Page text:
Watching a giant eagle streak out of the sky to capture a rogue drone is undeniably cool. A story has been sweeping the Internet about how the Dutch National Police are training eagles to be a new avian air force that will protect us from evil flying robots.
The idea that eagles could be turned into an efficient and effective drone-catching squadron makes a certain amount of sense. I've spent a lot of time observing eagles, and as any birder knows, they’re big, tough birds with big, strong talons and great eyesight. And it’s not surprising that police forces would turn to live birds to help them capture errant drones. Other anti-drone efforts are expensive and unwieldy, such as weird guns that shoot radio waves or bigger drones that shoot nets at rogue drones.
The Netherlands-based company behind the police training video, Guard from Above, is evidently using bald eagles as its drone attackers. I give the company the benefit of the doubt that it acquired its birds legally, but for reference, bald eagles are not native to Europe, and it’s illegal in the U.S. to possess one without a permit. (The company’s website says it’s been training birds of prey for 25 years.) But I really don’t think being drafted into a robot-fighting army is in the best interest of America’s national bird.
The biggest problem is the very obvious danger to the eagles. As demonstrated by the Mythbusters crew, who are among the preeminent scientific experimenters of our time, drone blades, especially carbon fiber ones, can cause serious damage to an animal. If an eagle were to midjudge its attack, or if the drone operator were to take evasive or defense maneuvers, a bird could be struck by the blades and seriously injured or killed.
Despite Guard from Above’s claim that it is relying on birds’ “natural hunting instincts” to take out drones, bald eagles do not normally take prey out of the air in the wild. “Bald eagles are not bird predators,” says Kent Knowles, president of the Raptor Conservancy of Virginia, “they eat fish and carrion. Bald eagles are not falconry birds.” This type of hunting isn’t natural at all. “It’s dangerous because drones are not like anything bald eagles or other birds of prey find in nature,” Knowles says. “I don’t think they have any understanding of what drones are.”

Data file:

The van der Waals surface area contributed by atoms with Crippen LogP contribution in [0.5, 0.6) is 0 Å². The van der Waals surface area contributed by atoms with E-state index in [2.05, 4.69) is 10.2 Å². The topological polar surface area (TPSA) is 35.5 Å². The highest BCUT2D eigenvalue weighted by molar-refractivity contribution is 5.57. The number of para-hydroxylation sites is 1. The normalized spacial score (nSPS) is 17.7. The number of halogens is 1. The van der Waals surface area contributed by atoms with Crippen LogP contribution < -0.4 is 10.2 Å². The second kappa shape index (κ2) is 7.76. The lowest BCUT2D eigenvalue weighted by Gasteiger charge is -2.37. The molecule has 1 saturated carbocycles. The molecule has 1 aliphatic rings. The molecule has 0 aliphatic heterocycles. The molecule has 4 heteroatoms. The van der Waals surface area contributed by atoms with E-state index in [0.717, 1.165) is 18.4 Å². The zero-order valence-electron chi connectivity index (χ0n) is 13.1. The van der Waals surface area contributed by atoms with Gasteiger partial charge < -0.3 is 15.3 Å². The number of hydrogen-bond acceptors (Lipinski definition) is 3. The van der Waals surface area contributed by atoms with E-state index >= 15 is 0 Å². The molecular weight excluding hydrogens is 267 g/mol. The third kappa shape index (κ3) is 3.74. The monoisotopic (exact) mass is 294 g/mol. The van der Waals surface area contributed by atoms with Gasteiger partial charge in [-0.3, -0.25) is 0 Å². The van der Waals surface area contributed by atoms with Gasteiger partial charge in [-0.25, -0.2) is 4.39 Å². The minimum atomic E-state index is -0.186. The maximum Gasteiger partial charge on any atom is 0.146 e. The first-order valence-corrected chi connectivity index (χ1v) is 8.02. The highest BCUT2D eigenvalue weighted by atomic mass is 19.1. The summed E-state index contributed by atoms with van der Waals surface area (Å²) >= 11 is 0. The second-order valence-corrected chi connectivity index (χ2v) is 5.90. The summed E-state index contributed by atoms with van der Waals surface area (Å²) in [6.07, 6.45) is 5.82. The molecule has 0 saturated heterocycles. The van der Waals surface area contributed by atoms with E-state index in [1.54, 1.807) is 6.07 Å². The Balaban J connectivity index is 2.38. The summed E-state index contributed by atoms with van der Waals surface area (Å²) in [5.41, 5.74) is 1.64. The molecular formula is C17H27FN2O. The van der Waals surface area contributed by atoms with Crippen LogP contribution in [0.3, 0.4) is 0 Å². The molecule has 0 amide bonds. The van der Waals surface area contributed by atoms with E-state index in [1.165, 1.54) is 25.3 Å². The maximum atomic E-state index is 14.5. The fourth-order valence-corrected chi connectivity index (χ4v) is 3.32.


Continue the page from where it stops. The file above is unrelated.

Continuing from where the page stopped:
Even if birds are well trained and are unexpectedly effective at avoiding rotors, how many eagles are we willing to risk if something goes wrong?
Seriously, bald eagles have been through enough. Bald eagles were taken off the Endangered Species List less than ten years ago, which is about 15 minutes in evolutionary time. Humans nearly wiped them out through a combination of pesticides (primarily DDT), habitat destruction, and illegal shooting. In 1963, bald eagles hit a population low in the United States of just 487 pairs. Since then they’ve battled back and are just now repopulating old territories and establishing a stable population.
So after all that, now we’re going to force them to fight flying robots? How about this for an idea: Let’s just leave eagles alone. Let’s give them some trees to perch on and some salmon to eat and just let them be. What’s next, taking cheetahs out of Africa to chase down jaywalkers? Using giraffes to peer over the border fence to look for smugglers? Wild animals belong in the wild, not in our police stations. Please let’s leave eagles alone.
Nicholas Lund volunteers for bird-related non-profits including the DC Audubon Society, Lights Out DC, and Delta Wind Birds. Follow him on Twitter.